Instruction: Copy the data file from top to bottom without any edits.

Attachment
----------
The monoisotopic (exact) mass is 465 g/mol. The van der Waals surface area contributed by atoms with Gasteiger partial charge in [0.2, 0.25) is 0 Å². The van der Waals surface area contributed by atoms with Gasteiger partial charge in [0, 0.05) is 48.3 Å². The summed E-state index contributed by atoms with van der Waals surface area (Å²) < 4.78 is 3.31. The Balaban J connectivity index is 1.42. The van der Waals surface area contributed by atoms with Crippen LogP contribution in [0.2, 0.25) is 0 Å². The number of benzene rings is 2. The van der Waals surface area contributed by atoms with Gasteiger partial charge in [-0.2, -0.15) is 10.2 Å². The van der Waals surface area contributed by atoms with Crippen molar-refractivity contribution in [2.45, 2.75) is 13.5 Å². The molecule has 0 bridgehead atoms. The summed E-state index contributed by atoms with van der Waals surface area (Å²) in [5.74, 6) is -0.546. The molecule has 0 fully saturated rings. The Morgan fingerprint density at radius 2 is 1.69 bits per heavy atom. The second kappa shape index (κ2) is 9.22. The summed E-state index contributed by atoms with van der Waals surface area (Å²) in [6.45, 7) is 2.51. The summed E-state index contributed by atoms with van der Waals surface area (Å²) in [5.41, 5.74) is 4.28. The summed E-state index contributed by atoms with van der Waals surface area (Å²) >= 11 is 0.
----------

The monoisotopic (exact) mass is 465 g/mol. The van der Waals surface area contributed by atoms with Gasteiger partial charge in [0.2, 0.25) is 0 Å². The van der Waals surface area contributed by atoms with Gasteiger partial charge in [0, 0.05) is 48.3 Å². The summed E-state index contributed by atoms with van der Waals surface area (Å²) < 4.78 is 3.31. The Balaban J connectivity index is 1.42. The van der Waals surface area contributed by atoms with Crippen LogP contribution in [0.2, 0.25) is 0 Å². The number of benzene rings is 2. The van der Waals surface area contributed by atoms with Gasteiger partial charge in [-0.2, -0.15) is 10.2 Å². The van der Waals surface area contributed by atoms with Crippen molar-refractivity contribution in [2.45, 2.75) is 13.5 Å². The molecule has 0 bridgehead atoms. The summed E-state index contributed by atoms with van der Waals surface area (Å²) in [5.74, 6) is -0.546. The molecule has 0 fully saturated rings. The Morgan fingerprint density at radius 2 is 1.69 bits per heavy atom. The second kappa shape index (κ2) is 9.22. The summed E-state index contributed by atoms with van der Waals surface area (Å²) in [6.45, 7) is 2.51. The summed E-state index contributed by atoms with van der Waals surface area (Å²) in [5.41, 5.74) is 4.28. The summed E-state index contributed by atoms with van der Waals surface area (Å²) >= 11 is 0.